Mean IGF-1 at 6 weeks was lower in HEU infants [29.5 ng/ml (SD 10.1) than HIV-unexposed infants] [32.6 ng/ml (10.4); P = 0.014; Fig. 1a]. Table 1 shows associations between IGF-1 and growth from univariable linear regression analyses. Six-week IGF-1 was associated with length-for-age Z-score (LAZ) between 6 weeks and 6 months (Fig. 1b). The effect of IGF-1 on LAZ was not modified by infant HIV exposure status (all time-points P > 0.2). IGF-1 was positively associated with weight-for-age Z-score at all time-points, and not modified by HIV exposure (P > 0.2). IGF-1 was positively associated with weight-for-length Z-score (WLZ) at 6 weeks; there was some evidence that this association was modified by HIV exposure at 3 and 6 months of age. We therefore stratified results by HIV exposure status, and found associations between IGF-1 and WLZ in HIV-unexposed but not HEU infants at 3 and 6 months. IGF-1 was not significantly associated with head circumference-for-age Z-scores (HCZ) between birth and 3 months. However, there was some evidence that the association between IGF-1 and HCZ was modified by HIV exposure at 6 months; when results were stratified, there was an association in HIV-unexposed infants (β = 2.39 × 10–2; P = 0.04) but not HEU infants (β = 0.28 × 10–2; P = 0.72).

Fig. 1
Fig. 1:
Insulin-like growth-factor-1, growth, inflammation and cytomegalovirus.
Table 1
Table 1:
Associations between insulin-like growth factor-1 at 6 weeks of age and infant growth.

Taken together, IGF-1 at 6 weeks was lower in HEU compared with HIV-unexposed infants. IGF-1 was associated with future linear growth in HEU infants and with both linear and ponderal growth in HIV-unexposed infants.

Inflammation and insulin-like growth-factor-1

We hypothesized that a proinflammatory state is associated with lower circulating IGF-1. CRP was measured in 324/343 (94%) infants. On univariable linear regression, there was an inverse relationship between log CRP and IGF-1 at 6 weeks of age (β = −0.84; P = 0.03; Fig. 1c), which was not modified by HIV exposure status (P = 0.97). CRP was not directly associated with anthropometric measures (data not shown).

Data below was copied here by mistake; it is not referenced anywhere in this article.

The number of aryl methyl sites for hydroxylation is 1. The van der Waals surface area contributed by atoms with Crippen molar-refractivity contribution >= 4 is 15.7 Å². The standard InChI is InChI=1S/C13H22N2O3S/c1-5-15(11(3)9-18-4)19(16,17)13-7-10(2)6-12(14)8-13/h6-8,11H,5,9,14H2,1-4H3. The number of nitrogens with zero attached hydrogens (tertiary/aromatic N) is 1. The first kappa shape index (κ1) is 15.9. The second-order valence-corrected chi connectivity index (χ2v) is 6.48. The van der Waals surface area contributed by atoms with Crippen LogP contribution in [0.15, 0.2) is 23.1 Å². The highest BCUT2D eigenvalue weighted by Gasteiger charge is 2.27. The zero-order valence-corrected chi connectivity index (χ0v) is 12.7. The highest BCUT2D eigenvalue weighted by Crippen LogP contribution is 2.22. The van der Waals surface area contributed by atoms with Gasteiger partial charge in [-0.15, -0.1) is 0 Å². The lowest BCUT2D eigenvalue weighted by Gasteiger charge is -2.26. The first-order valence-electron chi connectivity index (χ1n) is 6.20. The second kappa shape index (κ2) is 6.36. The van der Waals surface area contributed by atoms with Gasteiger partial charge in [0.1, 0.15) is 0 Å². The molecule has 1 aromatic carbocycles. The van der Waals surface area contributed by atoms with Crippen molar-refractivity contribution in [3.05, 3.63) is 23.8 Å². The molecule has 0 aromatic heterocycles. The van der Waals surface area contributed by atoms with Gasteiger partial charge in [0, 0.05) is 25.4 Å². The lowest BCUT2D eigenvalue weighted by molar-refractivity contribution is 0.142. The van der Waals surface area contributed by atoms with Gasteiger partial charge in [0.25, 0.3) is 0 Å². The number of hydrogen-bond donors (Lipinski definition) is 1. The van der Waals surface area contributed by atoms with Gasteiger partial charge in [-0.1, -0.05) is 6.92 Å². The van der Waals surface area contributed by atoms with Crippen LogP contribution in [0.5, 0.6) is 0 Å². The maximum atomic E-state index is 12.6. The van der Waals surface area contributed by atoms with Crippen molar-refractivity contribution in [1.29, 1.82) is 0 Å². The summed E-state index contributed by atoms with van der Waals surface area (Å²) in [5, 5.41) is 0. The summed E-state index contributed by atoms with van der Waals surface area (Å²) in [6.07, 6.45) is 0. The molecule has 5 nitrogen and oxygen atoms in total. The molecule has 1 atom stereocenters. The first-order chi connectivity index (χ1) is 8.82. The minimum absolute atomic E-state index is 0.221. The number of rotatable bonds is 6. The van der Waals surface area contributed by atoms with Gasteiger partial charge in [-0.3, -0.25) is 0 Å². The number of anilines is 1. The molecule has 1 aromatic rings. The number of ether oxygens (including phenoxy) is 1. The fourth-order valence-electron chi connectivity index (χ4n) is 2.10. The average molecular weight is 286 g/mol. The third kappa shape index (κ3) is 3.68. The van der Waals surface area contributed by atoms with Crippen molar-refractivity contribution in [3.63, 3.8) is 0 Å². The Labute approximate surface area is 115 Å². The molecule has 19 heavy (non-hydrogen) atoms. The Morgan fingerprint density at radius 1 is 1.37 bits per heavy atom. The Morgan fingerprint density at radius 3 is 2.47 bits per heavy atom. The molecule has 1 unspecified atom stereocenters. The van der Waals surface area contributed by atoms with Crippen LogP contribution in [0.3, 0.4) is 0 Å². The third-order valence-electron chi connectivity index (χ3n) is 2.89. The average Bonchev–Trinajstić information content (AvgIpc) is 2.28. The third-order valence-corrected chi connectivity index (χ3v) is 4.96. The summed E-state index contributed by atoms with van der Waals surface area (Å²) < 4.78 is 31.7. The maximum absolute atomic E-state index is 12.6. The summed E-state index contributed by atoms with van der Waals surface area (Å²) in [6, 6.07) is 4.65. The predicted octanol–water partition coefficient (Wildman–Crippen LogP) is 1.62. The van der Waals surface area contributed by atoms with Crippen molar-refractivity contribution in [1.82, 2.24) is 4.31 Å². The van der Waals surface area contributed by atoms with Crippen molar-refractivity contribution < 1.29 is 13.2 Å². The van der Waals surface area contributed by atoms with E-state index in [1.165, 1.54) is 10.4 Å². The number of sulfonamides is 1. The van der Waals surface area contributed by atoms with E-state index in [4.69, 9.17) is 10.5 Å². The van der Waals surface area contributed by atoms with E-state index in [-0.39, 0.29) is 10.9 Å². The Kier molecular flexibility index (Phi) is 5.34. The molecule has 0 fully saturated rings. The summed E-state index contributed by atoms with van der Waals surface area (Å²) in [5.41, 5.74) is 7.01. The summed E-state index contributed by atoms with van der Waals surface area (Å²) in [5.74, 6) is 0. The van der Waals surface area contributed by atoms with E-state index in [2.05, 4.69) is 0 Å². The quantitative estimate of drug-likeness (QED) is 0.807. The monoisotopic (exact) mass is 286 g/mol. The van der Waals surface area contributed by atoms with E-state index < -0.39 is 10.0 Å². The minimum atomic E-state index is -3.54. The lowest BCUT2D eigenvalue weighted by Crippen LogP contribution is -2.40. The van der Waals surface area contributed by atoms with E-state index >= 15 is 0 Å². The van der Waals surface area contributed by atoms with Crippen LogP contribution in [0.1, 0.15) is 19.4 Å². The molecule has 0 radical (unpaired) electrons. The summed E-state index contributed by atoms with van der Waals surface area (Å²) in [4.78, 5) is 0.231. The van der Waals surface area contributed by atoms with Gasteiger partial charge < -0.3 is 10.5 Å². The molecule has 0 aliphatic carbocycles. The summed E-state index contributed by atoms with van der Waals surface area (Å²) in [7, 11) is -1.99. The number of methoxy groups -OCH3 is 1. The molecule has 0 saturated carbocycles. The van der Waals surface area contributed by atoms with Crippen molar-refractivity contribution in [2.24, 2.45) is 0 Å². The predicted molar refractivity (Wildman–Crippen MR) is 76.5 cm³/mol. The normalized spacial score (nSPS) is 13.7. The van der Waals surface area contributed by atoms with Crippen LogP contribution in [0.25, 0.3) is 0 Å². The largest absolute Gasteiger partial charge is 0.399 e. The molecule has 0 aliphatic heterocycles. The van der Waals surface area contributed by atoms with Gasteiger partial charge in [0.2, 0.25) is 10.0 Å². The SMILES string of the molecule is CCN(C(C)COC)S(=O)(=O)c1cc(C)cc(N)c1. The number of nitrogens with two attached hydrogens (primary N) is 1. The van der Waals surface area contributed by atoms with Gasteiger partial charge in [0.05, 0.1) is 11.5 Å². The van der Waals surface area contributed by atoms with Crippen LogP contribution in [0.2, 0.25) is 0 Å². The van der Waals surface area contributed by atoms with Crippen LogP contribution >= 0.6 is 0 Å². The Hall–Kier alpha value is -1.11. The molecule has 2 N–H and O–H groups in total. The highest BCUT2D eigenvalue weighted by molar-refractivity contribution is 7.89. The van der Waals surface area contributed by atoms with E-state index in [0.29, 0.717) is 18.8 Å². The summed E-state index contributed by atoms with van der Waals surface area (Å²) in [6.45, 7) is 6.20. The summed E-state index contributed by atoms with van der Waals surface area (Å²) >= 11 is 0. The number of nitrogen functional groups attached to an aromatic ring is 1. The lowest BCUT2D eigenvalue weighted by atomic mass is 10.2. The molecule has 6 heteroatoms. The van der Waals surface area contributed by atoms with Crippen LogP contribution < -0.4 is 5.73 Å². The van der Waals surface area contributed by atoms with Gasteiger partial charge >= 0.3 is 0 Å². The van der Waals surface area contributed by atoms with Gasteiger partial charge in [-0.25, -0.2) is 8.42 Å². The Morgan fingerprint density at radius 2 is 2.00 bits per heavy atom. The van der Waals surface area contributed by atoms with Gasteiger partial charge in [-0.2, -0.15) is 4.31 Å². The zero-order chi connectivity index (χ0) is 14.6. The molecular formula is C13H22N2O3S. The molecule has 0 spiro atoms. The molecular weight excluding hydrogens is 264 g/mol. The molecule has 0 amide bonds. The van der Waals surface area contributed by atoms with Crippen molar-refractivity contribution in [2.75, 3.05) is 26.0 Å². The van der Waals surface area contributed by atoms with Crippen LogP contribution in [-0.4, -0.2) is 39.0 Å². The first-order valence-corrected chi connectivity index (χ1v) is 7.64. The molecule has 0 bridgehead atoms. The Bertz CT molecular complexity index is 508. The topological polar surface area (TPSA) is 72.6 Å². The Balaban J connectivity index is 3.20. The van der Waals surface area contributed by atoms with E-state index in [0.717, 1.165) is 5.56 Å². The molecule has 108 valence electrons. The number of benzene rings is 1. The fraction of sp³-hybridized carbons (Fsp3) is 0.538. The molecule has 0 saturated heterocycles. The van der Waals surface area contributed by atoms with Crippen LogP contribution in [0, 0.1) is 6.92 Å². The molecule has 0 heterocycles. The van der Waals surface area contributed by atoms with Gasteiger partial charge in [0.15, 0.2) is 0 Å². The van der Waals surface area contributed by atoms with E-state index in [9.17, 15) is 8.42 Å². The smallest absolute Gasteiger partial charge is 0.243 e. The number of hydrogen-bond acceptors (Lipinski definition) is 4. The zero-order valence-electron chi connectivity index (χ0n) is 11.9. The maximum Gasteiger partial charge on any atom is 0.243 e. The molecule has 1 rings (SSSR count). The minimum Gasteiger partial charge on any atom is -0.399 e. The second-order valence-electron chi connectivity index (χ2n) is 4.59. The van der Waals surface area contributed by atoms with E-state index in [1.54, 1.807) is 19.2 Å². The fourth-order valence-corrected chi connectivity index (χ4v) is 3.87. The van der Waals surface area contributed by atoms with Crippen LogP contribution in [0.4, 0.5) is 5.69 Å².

Cytomegalovirus DNAemia and insulin-like growth-factor-1

We hypothesized that CMV affects growth by disrupting the GH axis. Plasma CMV was measured in 331/343 (97%) infants at 6 weeks of age. 81.4 and 74.0% of HEU and HIV-unexposed infants had CMV DNAemia. We found no difference in mean (SD) IGF-1 between infants with [30.1 (10.1) ng/ml) or without (31.5 (11.4) ng/ml] CMV DNAemia (P = 0.30), regardless of HIV exposure (interaction P = 0.25). However, among infants with CMV DNAemia, there was an inverse relationship between log CMV viral load and IGF-1 (β = −1.04; P = 0.01), which was modified by HIV exposure (P = 0.16): when disaggregated by HIV status, the relationship between log CMV viral load and IGF-1 was significant in HEU (β = −1.16; P = 0.008; Fig. 1d) but not HIV-unexposed (β = 0.21; P = 0.83) infants. The relationship in HEU infants was not confounded by maternal HIV disease severity: the association between log CMV viral load and IGF-1 in HEU infants persisted after adjusting for maternal CD4+ cell count and HIV viral load (β = −1.25; P = 0.02). The relationship was also not mediated through CRP (after adjusting for CRP, β = −1.00; P = 0.016).

Taken together, detection of CMV was not associated with IGF-1 levels, but among those with CMV DNAemia, CMV viral load was inversely associated with IGF-1 in HEU, but not HIV-unexposed infants; this finding was not explained by maternal HIV disease severity or the inflammatory milieu in HEU infants.

Effect of trial arm

Because this substudy was nested in a placebo-controlled trial of maternal and/or infant vitamin A, data were also analysed with adjustment for trial arm, with no meaningful effects on findings (Supplementary Table 2, https://links.lww.com/QAD/B800).

Discussion

Delineating the mechanisms underlying growth failure in HEU infants is necessary to design interventions aiming to promote healthy growth and development in this expanding population [3]. We have previously hypothesized that drivers of growth impairment include inflammation, viral coinfections and maternal HIV disease [4]. The current study has four key findings. First, HEU infants had modest reductions in IGF-1 compared with HIV-unexposed infants at 6 weeks of age; second, IGF-1 concentrations at 6 weeks were associated with subsequent linear growth through 6 months amongst HEU children; third, IGF-1 was inversely related to CRP, suggesting that systemic inflammation may reduce IGF-1 levels [6]; and, fourth, CMV viral load was inversely related to IGF-1 in HEU infants but not in HIV-unexposed infants. Collectively, these findings suggest independent effects of early-life CMV acquisition and systemic inflammation in disruption of the GH axis in HEU infants.

GH is an important regulator of infant growth through hepatic synthesis of IGF-1 [6]. Here, we show that IGF-1 is approximately 10% lower in HEU compared with HIV-unexposed infants as early as 6 weeks. Six-week IGF-1 was associated with length and weight at most subsequent time points, suggesting that lower concentrations of IGF-1 could plausibly contribute to growth impairment in HEU infants. There was evidence that HIV exposure modified the association between IGF-1 and WLZ and HCZ, such that the effect was more pronounced in HIV-unexposed infants. This may indicate a greater, or different, range of drivers of growth failure in HEU compared with HIV-unexposed infants [4], and should be investigated further.